This setup works well in development, but not in production. If using a template language, the app server could change the tags that are used in different environments. For example, using Twig:

<!DOCTYPE html>
<html>
  <head>
    <title>My server rendered app</title>
    {% if not is_dev() %}
      <link rel="stylesheet" type="text/css" href="/app.css" />
    {% endif %}
  </head>
  <body>
    <h1>My server rendered app</h1>
    {% if is_dev() %}
      <script type="text/javascript" src="http://localhost:8000/app.js"></script>
    {% else %}
      <script type="text/javascript" src="/app.js"></script>
    {% endif %}
  </body>
</html>

In this example, is_dev would be a user-defined function or variable.

Extra credit

This outlines the basics of HMR with a traditional server-side application. There are many other ways to improve upon it, however:

Dynamic ports

If you run multiple projects at once, hard-coding port numbers won’t always work. What if port 8000 is already used when we start webpack-dev-server? It will use a different port, and we’ll have to update it in the HTML template.

A good option is to write the port name to a file when the server starts:

  devServer: {
    onListening(server) {
      fs.writeFile(
        path.resolve(__dirname, '.webpack-dev-server-port'),
        server.listeningApp.address().port,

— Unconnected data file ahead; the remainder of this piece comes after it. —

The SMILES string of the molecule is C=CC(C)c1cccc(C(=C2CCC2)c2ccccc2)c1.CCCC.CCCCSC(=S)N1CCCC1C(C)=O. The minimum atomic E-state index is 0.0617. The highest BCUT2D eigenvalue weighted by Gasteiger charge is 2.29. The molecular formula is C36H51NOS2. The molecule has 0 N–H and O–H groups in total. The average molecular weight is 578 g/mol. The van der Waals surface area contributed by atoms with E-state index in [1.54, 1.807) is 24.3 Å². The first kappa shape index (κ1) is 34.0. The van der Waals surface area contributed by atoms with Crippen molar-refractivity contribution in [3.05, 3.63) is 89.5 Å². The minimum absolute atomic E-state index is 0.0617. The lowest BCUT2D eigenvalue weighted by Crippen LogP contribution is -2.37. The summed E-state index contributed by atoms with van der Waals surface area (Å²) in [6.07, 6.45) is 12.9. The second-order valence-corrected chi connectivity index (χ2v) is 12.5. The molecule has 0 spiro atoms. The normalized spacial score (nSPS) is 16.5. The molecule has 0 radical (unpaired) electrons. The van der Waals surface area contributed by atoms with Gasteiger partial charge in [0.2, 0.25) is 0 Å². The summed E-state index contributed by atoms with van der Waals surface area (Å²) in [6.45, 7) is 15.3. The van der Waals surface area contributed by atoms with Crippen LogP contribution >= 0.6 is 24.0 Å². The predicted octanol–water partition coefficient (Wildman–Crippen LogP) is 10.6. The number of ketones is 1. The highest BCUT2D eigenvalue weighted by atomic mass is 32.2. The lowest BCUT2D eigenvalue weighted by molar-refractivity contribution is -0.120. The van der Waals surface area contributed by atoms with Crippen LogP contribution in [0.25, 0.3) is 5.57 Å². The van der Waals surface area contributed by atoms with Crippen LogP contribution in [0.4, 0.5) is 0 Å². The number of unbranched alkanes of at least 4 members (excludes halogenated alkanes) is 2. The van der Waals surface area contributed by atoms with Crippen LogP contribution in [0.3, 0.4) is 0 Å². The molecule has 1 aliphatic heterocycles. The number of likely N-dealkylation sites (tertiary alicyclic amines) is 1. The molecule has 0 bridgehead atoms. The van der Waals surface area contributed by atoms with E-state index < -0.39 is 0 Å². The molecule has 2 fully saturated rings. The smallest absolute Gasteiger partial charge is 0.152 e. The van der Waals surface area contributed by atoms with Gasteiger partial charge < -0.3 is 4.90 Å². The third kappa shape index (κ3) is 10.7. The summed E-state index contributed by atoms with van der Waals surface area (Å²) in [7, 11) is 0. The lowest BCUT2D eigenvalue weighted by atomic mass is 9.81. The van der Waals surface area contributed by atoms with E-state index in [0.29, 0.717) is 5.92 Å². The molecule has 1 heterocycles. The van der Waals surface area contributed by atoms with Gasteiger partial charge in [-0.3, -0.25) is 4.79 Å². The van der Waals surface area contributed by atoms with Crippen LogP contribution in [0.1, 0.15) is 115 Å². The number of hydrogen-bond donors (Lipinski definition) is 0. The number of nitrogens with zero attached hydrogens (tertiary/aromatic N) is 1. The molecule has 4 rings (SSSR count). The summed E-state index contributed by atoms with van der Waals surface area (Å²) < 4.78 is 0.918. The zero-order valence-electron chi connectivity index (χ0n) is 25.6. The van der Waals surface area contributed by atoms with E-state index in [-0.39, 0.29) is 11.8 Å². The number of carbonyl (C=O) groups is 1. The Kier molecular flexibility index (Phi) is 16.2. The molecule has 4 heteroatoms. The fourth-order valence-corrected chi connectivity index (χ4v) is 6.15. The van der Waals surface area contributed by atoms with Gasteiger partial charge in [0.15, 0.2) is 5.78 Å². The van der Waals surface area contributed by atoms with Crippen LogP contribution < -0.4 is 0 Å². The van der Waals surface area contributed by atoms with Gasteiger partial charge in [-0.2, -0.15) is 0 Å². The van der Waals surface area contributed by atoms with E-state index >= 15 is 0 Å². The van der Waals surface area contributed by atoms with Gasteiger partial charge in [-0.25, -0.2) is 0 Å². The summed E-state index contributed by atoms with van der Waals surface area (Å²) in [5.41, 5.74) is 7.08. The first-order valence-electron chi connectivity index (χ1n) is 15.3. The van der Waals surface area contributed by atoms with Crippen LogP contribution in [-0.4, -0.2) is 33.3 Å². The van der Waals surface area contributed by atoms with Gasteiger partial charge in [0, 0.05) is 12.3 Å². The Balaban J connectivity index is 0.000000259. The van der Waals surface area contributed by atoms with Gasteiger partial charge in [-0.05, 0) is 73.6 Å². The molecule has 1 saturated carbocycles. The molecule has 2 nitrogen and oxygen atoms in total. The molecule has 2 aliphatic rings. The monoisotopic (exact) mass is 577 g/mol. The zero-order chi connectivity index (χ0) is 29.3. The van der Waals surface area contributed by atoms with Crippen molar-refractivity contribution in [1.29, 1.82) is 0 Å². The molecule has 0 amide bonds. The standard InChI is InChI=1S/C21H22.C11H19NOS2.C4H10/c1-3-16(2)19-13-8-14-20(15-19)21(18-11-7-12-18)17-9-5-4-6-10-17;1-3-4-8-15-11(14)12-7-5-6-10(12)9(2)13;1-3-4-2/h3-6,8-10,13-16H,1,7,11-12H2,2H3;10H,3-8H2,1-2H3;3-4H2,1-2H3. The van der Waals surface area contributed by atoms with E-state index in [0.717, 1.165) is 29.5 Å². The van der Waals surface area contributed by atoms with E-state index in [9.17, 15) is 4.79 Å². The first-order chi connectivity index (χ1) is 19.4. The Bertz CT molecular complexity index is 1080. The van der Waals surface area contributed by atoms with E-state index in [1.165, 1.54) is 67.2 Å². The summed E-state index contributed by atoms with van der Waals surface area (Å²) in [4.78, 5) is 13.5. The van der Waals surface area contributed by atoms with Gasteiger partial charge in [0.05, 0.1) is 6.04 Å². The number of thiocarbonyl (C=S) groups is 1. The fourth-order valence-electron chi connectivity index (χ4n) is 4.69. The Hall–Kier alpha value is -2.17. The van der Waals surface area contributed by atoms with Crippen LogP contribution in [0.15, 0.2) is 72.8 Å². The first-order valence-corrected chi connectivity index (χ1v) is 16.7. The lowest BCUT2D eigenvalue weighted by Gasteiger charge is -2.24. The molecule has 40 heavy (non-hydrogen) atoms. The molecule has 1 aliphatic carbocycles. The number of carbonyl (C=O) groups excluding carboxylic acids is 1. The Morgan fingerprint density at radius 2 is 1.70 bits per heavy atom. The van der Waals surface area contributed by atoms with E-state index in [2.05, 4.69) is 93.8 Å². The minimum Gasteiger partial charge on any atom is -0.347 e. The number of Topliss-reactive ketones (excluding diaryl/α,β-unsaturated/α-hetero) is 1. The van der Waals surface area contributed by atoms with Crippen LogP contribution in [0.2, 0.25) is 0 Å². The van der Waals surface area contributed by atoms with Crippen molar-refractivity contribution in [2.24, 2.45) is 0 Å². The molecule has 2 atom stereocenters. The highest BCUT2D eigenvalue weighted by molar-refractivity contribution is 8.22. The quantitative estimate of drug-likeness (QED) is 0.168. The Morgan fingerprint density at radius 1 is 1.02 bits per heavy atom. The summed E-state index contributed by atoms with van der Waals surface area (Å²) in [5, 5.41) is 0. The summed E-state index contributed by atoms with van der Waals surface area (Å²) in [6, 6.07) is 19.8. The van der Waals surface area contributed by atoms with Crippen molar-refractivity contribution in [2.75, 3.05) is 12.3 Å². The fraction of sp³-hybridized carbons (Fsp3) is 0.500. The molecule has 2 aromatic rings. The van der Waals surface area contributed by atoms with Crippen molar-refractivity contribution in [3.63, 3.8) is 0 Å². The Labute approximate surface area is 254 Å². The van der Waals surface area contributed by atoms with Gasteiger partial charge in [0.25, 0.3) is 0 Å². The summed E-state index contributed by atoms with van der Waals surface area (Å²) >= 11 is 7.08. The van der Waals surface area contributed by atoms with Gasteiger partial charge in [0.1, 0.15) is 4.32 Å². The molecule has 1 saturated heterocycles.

function (error) {
          if (error) {
            console.error(error);
          }
        }
      );
    }
  }

This file could then be used by the application server to generate the correct port number in <script> and <link> tags.

Use a manifest file

A manifest file is a great way to map generated webpack assets to URLs.

With the webpack-manifest-plugin, manifest.json can be generated when the assets are built. The application server could then read this file to create links to the required assets. Here’s an example for Symfony: https://symfony.com/doc/4.4/frontend/encore/versioning.html#loading-assets-from-entrypoints-json-manifest-json

By default, webpack-dev-server doesn’t write to disk, but you can override it with more devServer configuration:

  devServer: {
    // Always write manifest.json to disk so it can be picked up by
    // the application
    writeToDisk(filePath) {
      return /manifest.json$/.test(filePath);
    }
  },

It’s also a good idea to include [hash] in the generated webpack file names, which the manifest plugin can help with too. See our post about asset cache busting for more information.

Get in touch

Have you found any interesting ways to combine webpack-dev-server with another app server? Let us know on Twitter or send us an email!